Could Robots Be the Solution to Japan’s Aging Farmer Population?

As aging farmers retire without successors, officials must determine a way to meet the increasing demand for food

One proposed idea is to replace retiring growers with autonomous tractors and backpack-carried robots. 

Looks like lettuce-harvesting robots are only the beginning for robot-powered agriculture in Japan.

Faced with an aging population of farmers retiring without successors — the average age of Japanese farmers is now 67 — the country must determine a way to meet the increasing demand for food. Agriculture Minister Hiroshi Moriyama has outlined an idea for replacing retiring growers with Japanese-made autonomous tractors and backpack-carried robots, reports Bloomberg.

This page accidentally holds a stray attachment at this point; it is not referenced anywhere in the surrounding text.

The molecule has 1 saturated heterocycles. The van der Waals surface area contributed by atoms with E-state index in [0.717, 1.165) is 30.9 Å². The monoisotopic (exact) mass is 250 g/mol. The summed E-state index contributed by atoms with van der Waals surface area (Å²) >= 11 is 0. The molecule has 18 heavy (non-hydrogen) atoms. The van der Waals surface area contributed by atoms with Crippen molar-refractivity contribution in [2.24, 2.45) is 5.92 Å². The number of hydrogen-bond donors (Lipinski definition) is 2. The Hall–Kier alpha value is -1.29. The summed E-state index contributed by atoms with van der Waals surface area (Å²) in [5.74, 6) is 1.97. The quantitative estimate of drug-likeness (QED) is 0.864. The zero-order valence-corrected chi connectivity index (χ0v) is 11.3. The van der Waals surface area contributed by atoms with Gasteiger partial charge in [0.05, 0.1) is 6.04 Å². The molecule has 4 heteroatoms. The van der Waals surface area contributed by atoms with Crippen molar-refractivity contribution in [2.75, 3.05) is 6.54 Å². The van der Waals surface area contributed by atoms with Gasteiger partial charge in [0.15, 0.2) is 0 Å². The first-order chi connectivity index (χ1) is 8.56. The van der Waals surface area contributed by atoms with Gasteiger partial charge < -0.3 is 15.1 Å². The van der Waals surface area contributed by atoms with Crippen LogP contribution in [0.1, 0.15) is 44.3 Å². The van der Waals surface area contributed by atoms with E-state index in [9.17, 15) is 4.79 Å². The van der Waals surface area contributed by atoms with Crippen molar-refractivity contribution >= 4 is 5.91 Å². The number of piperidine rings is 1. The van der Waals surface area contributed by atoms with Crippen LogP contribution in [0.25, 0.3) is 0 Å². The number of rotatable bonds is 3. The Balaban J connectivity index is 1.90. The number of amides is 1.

Japan plans to spend four billion yen ($36 million USD) this year to move towards farm automation and develop 20 different types of robots. “There are no other options for farmers but to rely on technologies developed by companies if they want to raise productivity while they are graying,” said Makiko Tsugata, senior analyst at Mizuho Securities Co. in Tokyo. “The government should help them adopt new technologies.”

Kubota Korp., the largest maker of agricultural machinery in Japan, has developed a prototype autonomous tractor to be used in rice paddies. It is equipped with a global positioning system and cultivates fields and fertilizes after checking soil conditions. The company is also developing a “suit-like device” that is put on like a backpack to help farmers harvest and carry crops.

Takaki Shigemoto, analyst at JSC Corp., says, “Applying new technologies to farming will boost the appeal of agriculture to younger people and help increase their participation in the sector.”


Check out our story on how a California vineyard harnesses the power of drones.